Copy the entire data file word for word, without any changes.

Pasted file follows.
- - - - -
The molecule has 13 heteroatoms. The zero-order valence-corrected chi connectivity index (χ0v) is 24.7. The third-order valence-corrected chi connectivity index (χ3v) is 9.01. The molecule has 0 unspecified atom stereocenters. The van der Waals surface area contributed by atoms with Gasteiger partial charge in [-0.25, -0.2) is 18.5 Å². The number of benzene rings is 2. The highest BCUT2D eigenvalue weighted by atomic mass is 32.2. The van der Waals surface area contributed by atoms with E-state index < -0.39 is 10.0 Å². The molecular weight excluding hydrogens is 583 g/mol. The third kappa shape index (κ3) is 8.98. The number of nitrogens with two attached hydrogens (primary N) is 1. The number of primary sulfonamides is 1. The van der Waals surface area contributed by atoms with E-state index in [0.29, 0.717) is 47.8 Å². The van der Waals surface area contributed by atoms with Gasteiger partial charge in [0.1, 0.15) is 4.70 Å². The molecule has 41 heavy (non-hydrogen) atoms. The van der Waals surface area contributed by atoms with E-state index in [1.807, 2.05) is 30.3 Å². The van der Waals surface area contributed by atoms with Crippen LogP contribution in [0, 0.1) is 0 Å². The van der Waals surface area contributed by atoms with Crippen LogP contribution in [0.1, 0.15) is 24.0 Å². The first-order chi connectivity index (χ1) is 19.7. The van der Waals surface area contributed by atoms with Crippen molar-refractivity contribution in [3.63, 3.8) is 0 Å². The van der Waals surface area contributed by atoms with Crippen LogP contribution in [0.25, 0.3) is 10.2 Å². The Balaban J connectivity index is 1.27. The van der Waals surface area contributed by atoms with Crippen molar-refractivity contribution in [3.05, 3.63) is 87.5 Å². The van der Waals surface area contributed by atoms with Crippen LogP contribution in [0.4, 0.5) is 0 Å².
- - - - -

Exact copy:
The molecule has 13 heteroatoms. The zero-order valence-corrected chi connectivity index (χ0v) is 24.7. The third-order valence-corrected chi connectivity index (χ3v) is 9.01. The molecule has 0 unspecified atom stereocenters. The van der Waals surface area contributed by atoms with Gasteiger partial charge in [-0.25, -0.2) is 18.5 Å². The number of benzene rings is 2. The highest BCUT2D eigenvalue weighted by atomic mass is 32.2. The van der Waals surface area contributed by atoms with E-state index < -0.39 is 10.0 Å². The molecular weight excluding hydrogens is 583 g/mol. The third kappa shape index (κ3) is 8.98. The number of nitrogens with two attached hydrogens (primary N) is 1. The number of primary sulfonamides is 1. The van der Waals surface area contributed by atoms with E-state index in [0.29, 0.717) is 47.8 Å². The van der Waals surface area contributed by atoms with Gasteiger partial charge in [0.1, 0.15) is 4.70 Å². The molecule has 41 heavy (non-hydrogen) atoms. The van der Waals surface area contributed by atoms with E-state index in [1.807, 2.05) is 30.3 Å². The van der Waals surface area contributed by atoms with Crippen LogP contribution in [0, 0.1) is 0 Å². The van der Waals surface area contributed by atoms with Crippen LogP contribution in [0.1, 0.15) is 24.0 Å². The first-order chi connectivity index (χ1) is 19.7. The van der Waals surface area contributed by atoms with Crippen molar-refractivity contribution in [3.63, 3.8) is 0 Å². The van der Waals surface area contributed by atoms with Crippen LogP contribution in [0.25, 0.3) is 10.2 Å². The Balaban J connectivity index is 1.27. The van der Waals surface area contributed by atoms with Crippen molar-refractivity contribution in [3.05, 3.63) is 87.5 Å². The van der Waals surface area contributed by atoms with Crippen LogP contribution in [0.4, 0.5) is 0 Å².